Thanks to NOAA Fisheries, two New England trawlers have something to do this summer instead of being tied up at the dock because there's no fishing quota left.
NOAA spokeswoman Teri Frady said the Mary K out of New Bedford and the Yankee Pride out of Point Judith, R.I. were to leave Thursday on a 12-day yellowtail flounder stock assessment mission, set up by the National Oceanic and Atmospheric Administration.
It's a flicker of good news in an industry that hasn't seen much to cheer about. A few days back there was news that Carlos "The Codfather" Rafael, the biggest fleet owner in New Bedford, had sold a trawler to Capt. Hans Myklebust of Point Pleasant, N.J.
This incremental consolidation caused by quota cutbacks and sector management has been doing a lot of damage to smaller operators. But nobody expects Carlos Rafael to be downsizing.
It turns out he isn't. Rafael is out of the country, so I spoke with Bill Rocha at the Athearn Marine Brokers in Fairhaven, who handled the deal. It turns out that the boat, Sea Escape, hadn't been used by Rafael since he bought it a couple of years back, and Myklebust had some permits with no boat. Rocha approached Rafael and the deal was done. Now the boat is the Lady Gertrude, once painted blue, now black, but never Carlos Rafael green.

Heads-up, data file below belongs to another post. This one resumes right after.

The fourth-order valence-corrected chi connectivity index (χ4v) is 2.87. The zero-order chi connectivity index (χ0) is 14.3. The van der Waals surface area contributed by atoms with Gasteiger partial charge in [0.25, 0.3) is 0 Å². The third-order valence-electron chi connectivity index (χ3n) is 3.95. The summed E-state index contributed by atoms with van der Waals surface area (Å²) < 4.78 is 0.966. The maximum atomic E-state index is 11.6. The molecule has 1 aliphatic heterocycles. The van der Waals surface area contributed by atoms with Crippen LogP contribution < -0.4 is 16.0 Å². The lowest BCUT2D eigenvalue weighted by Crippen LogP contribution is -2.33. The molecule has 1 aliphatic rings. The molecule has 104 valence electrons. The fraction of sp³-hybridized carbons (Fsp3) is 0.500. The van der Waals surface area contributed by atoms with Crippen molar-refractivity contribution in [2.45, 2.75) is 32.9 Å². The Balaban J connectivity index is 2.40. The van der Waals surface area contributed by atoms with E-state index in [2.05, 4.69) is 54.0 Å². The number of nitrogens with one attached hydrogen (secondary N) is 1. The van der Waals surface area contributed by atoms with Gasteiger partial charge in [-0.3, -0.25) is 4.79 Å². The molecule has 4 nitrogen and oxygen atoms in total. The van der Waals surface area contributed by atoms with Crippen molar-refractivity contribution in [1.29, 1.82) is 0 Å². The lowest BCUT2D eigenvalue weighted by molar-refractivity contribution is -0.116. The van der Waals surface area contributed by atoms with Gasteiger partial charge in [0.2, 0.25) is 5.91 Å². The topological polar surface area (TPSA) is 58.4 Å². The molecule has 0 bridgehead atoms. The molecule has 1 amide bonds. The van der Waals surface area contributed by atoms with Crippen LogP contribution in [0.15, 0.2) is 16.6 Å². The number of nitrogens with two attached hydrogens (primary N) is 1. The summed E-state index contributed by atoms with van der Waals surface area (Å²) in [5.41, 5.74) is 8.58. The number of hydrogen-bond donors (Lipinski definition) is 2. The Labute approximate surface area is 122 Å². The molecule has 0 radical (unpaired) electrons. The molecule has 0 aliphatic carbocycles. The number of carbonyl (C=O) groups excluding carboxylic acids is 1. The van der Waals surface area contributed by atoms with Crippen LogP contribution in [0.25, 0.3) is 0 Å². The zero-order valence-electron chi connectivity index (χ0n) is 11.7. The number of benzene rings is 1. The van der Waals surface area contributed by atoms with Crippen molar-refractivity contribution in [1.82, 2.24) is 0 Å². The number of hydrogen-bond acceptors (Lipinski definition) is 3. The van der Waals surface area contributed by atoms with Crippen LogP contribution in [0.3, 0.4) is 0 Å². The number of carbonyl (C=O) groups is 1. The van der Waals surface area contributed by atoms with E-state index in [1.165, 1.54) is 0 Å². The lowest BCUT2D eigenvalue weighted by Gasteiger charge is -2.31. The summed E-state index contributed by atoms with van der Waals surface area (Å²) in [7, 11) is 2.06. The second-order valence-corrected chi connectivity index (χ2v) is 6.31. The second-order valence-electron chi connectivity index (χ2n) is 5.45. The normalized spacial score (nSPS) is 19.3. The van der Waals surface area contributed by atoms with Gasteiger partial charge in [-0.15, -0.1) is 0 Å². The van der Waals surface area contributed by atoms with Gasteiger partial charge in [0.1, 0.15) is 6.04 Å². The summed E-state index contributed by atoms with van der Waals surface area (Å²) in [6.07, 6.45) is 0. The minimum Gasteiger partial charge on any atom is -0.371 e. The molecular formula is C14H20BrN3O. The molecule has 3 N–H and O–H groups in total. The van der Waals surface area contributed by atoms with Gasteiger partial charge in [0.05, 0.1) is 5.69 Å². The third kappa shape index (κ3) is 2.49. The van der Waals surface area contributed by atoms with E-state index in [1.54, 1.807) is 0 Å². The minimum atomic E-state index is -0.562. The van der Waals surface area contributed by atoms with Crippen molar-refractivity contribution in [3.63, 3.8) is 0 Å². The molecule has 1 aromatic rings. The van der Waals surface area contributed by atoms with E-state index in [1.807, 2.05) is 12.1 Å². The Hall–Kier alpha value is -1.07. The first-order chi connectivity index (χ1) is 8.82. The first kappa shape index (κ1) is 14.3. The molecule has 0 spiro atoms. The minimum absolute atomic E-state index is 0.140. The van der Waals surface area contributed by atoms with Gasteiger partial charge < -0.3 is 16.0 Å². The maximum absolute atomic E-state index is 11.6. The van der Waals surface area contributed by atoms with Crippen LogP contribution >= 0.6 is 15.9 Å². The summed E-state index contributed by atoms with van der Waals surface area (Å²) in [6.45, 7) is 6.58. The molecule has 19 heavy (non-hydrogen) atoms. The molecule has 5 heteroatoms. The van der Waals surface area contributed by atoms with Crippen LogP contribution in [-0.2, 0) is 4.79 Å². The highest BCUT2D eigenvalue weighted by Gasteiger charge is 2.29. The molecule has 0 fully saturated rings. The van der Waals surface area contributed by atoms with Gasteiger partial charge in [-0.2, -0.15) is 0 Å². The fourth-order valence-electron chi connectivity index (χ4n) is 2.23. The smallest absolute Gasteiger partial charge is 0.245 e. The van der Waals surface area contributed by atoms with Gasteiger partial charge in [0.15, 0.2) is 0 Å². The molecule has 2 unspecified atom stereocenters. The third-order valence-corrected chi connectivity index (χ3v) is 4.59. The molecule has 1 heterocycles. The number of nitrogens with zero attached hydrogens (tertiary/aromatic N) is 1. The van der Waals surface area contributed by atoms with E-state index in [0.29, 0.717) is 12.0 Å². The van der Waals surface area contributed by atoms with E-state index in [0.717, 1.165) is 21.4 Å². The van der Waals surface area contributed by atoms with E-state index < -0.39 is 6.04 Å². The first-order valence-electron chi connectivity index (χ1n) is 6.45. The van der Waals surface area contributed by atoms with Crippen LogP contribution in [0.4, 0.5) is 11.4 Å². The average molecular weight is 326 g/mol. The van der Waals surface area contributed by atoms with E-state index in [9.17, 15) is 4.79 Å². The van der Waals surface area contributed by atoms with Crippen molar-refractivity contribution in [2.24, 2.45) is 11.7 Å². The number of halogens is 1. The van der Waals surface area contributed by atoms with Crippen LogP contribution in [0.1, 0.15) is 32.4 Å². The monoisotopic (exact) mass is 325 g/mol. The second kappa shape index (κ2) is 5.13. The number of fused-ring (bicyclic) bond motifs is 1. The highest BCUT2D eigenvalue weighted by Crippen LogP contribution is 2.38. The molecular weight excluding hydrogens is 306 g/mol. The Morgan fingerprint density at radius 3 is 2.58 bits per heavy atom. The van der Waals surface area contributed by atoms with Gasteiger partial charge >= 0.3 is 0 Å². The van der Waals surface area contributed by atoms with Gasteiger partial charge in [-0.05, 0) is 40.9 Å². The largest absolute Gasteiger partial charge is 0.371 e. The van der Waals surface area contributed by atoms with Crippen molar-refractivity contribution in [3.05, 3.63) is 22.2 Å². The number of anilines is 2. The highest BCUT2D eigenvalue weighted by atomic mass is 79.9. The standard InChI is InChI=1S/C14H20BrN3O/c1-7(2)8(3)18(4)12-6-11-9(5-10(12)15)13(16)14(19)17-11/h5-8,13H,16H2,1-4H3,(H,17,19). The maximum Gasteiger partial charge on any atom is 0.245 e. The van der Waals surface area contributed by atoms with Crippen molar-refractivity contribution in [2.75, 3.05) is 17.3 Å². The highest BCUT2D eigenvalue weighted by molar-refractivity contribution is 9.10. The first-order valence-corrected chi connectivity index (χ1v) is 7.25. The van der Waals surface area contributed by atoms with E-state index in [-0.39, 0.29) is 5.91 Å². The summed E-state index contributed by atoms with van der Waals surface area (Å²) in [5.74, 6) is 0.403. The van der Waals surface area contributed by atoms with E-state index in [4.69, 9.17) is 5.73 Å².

Rocha said there has been a steady but unremarkable number of boat sales, maybe 10 a year. The news about the plight of the fleet has gone around the world, though. "We get a lot of foreign inquires. They want everything for nothing. Chances are they're not going to get what they think they'll get."
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The North Carolina Fisheries Association (NCFA), a nonprofit trade association representing commercial fishermen, seafood dealers and processors, recently announced a new leadership team. Incorporated in 1952, its administrative office is in Bayboro, N.C.